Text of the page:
"Clear that beach!" roared Black in awful passion; and instantly, as he dropped flat and I imitated him, there was a hail of bullets, and the main part of the crowd fell shrieking; but some threw themselves down, while many stiffened and rolled in death, and blood spouted from scores of wounds.
The victory was awful, instantaneous. As the men fled towards the hills, Black called after them—
"Bring to, you limp-gutted carrion, or I'll wipe you out, every one of you! Any man who'll save his throat, let him come here!"
At these words they turned back to a man, and came cowering to the water's edge. Thirty of their fellows lay dead or wounded on the stones, and many of those crawling towards us had bullets in their limbs. Yet Black had no thought for them.
"Where's your leader?" he asked, and they pointed to the American, who lay with the blood pouring from a wound in his left thigh.
"He's there, is he?" screamed the infuriated man. "The darned skunk's down, is he? Well, I'll cure him like a ham. Get torches, some of you, and ice him in."
He was swaying with passion; yet, even regarding it, I could not understand what his order meant, and I asked—
"What are you going to do with that man?"
"What am I going to do with him?" he yelled, scarce noticing who spoke to him; "I'm going to bury him."
It was wonderful in that moment to see how the men, who had before defied him, then became as slaves at his command. A silence deep and profound rested upon them; even those with the captain watched him in his outrageous anger and were dumb; but all helped him in his ghastly work, and brought shovels and picks, which they carried to the higher plane of snow. As for the American, who sat upon the beach groaning with the pain of his wound, I do not know how any man could have wished to add to his hurt; yet he asked for no sympathy, and it was plain that he knew what they meant to do with him. At one time feverish ravings seized him, and he shook his fist at all around him; then he poured his anger upon Black, who listened to him, gratified that he should provoke it. And the more the man cursed, the greater satisfaction did the other show.
"We've got to die, both of us," said the American at last, ceasing his wilder oaths; "you en me, Black, en there isn't much ez we kin look for; but, if there's en Almighty God, I reckon ez He'll place this yere off my score, and lay it on yours, or there ain't no hell, an' there ain't no justice, and what seamen dreams of is lies—lies as your word is lies, en everything about your cursed ship. Go on, lay me right here as I lay now; but I'll rize agen you, and the day'll come when you'd give every dollar ye're worth to dig me up, and give me life agen."
The softer speech availed the poor fellow as little as the other. I felt then an exceeding pity for him, and I touched Black on the arm and was about to plead with him; but at the sight of me he raised his fist, and I moved away, seeing by the light of his eyes that he was as much a madman in that moment as any maniac in Bedlam. For he stood foaming and muttering, his hands clenched, his hat upon the snow, great drops of sweat on his bronzed forehead. The haste of the men to get the picks was not half haste enough for him; and when they began to dig he hurried them the more, until a great pile of snow had been thrown out.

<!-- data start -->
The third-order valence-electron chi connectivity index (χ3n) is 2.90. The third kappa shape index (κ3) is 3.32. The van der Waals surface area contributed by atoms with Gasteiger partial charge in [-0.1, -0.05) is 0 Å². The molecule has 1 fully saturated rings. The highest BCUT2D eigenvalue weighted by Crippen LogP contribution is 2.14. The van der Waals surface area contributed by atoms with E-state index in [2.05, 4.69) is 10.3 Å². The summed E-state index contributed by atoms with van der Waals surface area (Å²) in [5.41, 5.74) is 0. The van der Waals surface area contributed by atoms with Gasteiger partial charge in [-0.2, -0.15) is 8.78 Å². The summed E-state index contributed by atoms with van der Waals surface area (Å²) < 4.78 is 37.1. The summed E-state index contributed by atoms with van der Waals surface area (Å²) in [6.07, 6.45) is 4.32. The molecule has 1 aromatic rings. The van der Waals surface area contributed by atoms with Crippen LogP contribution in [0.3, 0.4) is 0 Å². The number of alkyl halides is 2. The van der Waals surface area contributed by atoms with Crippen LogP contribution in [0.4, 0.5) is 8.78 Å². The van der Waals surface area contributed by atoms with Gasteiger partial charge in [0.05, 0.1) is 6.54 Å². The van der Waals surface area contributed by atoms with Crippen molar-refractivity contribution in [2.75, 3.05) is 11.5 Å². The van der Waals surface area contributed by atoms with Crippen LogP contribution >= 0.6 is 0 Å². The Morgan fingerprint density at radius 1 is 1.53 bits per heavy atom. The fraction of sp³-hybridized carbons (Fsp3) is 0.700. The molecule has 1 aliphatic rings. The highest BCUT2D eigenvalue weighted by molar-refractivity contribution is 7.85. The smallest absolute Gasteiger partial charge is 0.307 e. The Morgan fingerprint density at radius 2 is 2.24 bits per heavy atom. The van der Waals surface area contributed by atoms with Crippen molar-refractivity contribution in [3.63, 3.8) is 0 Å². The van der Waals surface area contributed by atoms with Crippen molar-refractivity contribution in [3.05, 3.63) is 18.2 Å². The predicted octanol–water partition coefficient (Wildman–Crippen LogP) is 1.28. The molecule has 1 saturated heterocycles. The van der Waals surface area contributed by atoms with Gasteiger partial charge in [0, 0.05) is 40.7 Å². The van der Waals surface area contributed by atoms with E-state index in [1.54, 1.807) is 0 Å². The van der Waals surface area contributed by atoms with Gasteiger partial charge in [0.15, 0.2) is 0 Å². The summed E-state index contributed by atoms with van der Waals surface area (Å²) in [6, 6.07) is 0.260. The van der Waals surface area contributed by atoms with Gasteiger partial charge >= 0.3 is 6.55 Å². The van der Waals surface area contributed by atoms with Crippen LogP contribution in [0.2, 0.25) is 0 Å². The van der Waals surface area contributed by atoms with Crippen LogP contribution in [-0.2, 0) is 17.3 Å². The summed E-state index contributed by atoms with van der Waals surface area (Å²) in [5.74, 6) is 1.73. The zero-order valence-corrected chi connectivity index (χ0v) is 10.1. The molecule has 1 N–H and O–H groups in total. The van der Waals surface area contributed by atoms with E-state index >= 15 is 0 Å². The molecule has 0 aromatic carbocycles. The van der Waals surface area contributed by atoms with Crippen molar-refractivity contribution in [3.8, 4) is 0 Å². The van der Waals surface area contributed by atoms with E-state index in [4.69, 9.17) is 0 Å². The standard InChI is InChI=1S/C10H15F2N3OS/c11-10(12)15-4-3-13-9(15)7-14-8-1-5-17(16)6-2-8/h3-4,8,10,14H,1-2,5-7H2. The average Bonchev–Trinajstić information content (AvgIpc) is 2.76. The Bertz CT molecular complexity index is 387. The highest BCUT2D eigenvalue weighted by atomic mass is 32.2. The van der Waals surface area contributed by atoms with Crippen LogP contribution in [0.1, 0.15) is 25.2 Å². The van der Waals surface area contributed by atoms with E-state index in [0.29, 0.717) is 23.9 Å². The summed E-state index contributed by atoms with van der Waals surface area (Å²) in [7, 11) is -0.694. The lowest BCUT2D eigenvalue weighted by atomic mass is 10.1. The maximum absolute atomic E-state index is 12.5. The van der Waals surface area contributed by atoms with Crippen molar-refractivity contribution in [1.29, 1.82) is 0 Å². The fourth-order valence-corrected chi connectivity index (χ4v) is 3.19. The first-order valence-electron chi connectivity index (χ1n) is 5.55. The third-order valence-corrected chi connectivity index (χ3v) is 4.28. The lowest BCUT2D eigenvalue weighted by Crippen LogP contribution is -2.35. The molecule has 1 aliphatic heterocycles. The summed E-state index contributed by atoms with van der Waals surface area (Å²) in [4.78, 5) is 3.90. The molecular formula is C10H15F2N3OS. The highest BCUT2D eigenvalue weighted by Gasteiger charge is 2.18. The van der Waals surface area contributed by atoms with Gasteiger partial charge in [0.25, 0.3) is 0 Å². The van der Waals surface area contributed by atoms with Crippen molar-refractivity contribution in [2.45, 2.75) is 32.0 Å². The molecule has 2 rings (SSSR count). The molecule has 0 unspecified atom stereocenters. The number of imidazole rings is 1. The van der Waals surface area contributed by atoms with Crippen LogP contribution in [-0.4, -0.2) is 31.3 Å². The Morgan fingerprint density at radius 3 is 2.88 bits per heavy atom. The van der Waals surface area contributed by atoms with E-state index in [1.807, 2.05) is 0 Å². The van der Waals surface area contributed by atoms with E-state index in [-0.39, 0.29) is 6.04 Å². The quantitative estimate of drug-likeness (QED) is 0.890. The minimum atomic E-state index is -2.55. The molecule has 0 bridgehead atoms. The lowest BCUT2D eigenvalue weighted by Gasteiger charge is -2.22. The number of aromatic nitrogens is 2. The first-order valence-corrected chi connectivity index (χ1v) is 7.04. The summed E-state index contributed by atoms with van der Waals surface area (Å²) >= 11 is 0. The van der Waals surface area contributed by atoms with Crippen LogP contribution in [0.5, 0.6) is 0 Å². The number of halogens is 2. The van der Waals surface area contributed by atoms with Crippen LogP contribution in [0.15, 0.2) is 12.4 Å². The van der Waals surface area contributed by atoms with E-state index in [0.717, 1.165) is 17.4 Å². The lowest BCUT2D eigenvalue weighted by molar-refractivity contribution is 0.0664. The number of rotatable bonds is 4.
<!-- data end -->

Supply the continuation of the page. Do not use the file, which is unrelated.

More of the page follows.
It was a weird scene—the most weird I have ever known. We stood in a snow-pit amongst the hills, and above us rose in grandeur the great pyramids of basalt and gneiss. There was no sign of living green thing, even of lichens or of moss, in that elevated plain above the sea; and the shrill call of the gulls was hushed in the greater stillness of the night. The moon, high in the unclouded sky, gave light far down into the crevasses—clear, silvered light that made a jewel of every higher point, and sprinkled the crests of the breakers as with floss of fire. Nor was there wind, even a breath of the night's breeze, but only the melancholy silence of the omnivorous frost, the boom of falling avalanche echoing in the ravines and the ice-caverns, the groans of the doomed man—a very Miserere amongst the hills, as down below amongst the dead upon the shore.
In the snow-plain, which was the centre of this northern desolation, they dug the grave of the living man. I watched from afar—held by what hideous power I knew not—and I saw them roll him over into the trench they had dug, and shovel the snow quickly upon him. He watched them, silent in his terror; but when his head only was uncovered he gave a shriek of agony, which rose like the great cry of a man going before his God, and ceased not to echo from height to height until long minutes had passed. Then all was hushed, for the cold mantle of death fell upon him. Slowly those who had done their work took up their tools and returned doggedly to the beach; but Captain Black was unable to move from the man who had put that last great curse upon him not five minutes gone. Bare-headed and alone, he stood at the snow-grave, and looked down upon the mound now sparkling with the crystals of the frost that bound it. And as he looked there came a great weird wailing from a distant hill, a piercing cry, as of another soul passing, and it echoed again and again from peak to peak and ravine to ravine a wild "ochone," that had sadness and grief and misery in it; and I knew that it was the cry from one of the seamen who had been turned from the mines—from one who mourned, perchance, the death of a friend or of a brother. Yet, at the cry, Black gave a great start, and shivering as a man struck down with a deadly chill, he passed from the grave to the beach. And this was the agony of his returning reason.